Lifestyle Fashion

Costly onion, tomato and potato make the thali dearer this year

In a startling turn of events, the humble vegetarian thali, a staple for millions across India, has emerged as a villain in the life of the financially stressed, with its price going up by 7% in March. The culprits behind this gastronomic inflation? None other than the trio of onion, tomato, and potato, whose prices have soared to new heights, leaving consumers teary-eyed and their wallets lighter.

According to the “Roti Rice Rate” report released by Crisil Market Intelligence and Analysis, an arm of the domestic rating agency Crisil, the cost of a vegetable thali – a delightful ensemble of roti, vegetables (onions, tomatoes, and potatoes), rice, dal, curd, and salad – has risen to Rs 27.3 per plate in March from Rs 25.5 in the year-ago period. However, there’s a silver lining: it’s still cheaper than the Rs 27.4 charged in February 2024.

The report reveals that the vegetable thali’s price hike is attributed to a staggering surge in onion (40 per cent), tomato (36 per cent), and potato (22 per cent) prices compared to the previous year. The culprit behind this? Lower arrivals of onion and potato, coupled with a low base for tomatoes from the last fiscal year.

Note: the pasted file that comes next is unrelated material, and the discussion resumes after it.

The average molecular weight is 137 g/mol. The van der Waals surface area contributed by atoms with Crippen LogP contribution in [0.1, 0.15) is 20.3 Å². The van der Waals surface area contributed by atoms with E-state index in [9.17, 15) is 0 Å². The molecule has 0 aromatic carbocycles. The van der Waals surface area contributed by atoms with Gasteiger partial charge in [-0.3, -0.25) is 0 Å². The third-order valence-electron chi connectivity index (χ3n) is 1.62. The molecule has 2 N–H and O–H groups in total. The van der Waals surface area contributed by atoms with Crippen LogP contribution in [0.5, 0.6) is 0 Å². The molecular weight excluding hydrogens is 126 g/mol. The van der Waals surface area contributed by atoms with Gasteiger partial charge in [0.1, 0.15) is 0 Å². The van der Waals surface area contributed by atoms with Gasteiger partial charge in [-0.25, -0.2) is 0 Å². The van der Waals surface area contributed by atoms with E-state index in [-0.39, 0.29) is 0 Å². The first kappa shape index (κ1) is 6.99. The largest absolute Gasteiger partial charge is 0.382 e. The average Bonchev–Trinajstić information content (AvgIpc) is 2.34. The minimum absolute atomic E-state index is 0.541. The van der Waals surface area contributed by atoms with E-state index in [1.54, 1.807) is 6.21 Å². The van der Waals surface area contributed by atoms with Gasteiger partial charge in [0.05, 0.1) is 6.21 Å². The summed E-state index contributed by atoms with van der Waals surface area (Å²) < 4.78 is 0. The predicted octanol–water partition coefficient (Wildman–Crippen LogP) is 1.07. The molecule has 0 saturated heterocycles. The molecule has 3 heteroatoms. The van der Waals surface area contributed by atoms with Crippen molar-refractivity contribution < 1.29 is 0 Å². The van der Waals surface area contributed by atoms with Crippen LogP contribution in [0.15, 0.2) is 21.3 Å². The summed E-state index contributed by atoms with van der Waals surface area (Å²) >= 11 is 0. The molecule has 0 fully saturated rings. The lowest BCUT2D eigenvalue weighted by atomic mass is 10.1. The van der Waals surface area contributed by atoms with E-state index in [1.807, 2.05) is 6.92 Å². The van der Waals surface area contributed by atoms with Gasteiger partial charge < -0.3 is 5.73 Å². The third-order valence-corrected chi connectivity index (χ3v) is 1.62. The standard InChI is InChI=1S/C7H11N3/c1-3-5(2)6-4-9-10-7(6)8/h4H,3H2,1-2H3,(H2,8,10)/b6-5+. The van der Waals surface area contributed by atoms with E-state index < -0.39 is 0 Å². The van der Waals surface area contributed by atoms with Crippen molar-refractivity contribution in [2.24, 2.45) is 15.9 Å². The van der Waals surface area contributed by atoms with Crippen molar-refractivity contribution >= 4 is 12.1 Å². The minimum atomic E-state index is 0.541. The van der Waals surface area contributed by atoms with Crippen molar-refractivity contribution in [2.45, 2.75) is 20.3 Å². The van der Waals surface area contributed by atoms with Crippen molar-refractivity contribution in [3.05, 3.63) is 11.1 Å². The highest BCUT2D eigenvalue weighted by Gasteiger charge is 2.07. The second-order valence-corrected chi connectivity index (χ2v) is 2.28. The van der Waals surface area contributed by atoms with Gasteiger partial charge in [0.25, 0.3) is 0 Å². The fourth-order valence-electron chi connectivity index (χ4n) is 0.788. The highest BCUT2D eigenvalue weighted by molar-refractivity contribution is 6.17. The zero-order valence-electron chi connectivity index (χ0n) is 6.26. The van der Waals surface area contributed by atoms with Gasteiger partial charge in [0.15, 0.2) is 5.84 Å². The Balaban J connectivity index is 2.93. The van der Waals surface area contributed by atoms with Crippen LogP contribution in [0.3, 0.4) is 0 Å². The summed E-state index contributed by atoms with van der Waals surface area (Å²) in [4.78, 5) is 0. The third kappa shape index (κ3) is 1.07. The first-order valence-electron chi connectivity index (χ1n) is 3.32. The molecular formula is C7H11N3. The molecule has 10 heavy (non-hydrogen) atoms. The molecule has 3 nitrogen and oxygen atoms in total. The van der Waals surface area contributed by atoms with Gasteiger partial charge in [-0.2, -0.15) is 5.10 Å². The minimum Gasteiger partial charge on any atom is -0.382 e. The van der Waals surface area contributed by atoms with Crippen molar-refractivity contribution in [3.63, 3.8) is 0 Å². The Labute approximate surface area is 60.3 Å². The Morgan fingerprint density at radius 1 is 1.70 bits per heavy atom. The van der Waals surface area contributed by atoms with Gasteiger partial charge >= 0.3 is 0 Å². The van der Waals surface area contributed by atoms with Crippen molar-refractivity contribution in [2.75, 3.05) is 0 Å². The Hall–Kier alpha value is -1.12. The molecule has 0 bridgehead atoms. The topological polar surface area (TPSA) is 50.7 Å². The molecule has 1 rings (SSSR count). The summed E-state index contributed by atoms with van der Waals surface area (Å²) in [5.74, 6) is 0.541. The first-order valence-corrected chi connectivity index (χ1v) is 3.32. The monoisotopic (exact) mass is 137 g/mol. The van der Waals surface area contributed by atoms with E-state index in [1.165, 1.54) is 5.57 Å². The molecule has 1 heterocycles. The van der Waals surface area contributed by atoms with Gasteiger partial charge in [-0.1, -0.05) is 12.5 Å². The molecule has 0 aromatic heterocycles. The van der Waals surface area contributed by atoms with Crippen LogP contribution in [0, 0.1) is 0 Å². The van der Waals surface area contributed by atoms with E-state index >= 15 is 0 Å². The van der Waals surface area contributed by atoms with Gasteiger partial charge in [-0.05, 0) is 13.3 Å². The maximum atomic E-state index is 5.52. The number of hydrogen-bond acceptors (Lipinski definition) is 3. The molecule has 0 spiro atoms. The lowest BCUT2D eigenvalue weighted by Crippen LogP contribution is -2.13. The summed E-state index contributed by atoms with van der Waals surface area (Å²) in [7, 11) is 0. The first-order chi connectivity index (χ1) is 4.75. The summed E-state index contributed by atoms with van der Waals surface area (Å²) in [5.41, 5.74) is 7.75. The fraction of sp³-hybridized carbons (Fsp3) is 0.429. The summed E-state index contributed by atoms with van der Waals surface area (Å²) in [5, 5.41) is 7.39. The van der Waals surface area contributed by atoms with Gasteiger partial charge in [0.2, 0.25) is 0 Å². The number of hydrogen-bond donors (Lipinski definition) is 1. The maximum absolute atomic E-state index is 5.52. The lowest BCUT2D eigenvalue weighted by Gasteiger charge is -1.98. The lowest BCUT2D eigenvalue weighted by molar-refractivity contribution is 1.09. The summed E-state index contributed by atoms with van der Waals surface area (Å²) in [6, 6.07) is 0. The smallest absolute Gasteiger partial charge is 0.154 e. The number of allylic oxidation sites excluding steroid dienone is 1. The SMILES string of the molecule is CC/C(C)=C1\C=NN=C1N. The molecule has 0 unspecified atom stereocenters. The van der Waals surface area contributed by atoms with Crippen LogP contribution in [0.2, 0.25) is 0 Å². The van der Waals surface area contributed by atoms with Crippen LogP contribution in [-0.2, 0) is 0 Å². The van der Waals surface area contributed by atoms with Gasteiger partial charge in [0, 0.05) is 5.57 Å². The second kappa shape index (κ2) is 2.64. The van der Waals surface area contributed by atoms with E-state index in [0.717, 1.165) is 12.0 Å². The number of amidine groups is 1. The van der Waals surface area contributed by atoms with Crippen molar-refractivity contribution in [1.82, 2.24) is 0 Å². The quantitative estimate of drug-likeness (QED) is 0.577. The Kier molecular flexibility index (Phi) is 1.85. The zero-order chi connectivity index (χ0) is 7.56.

But the story doesn’t end there. The report also highlights that rice prices have increased by 14 per cent, while pulses have jumped by 22 per cent, thanks to lower arrivals in the market.

In a surprising twist, the non-vegetarian thali, where dal is replaced by chicken, has seen a 7 per cent decline in price, settling at Rs 54.9 compared to Rs 59.2 in the year-ago period. However, it’s still higher than the Rs 54 charged in February. The primary reason for this decline is a 16 per cent drop in broiler prices, which account for 50 per cent of the overall cost of the non-vegetarian thali.

But before you get too excited about the prospect of cheaper chicken, the report warns that broiler prices have increased by 5 per cent compared to February due to the start of the holy month of Ramadan and higher demand.

As the cost of living continues to rise, the humble thali has become a symbol of the everyday struggles faced by millions of Indians.

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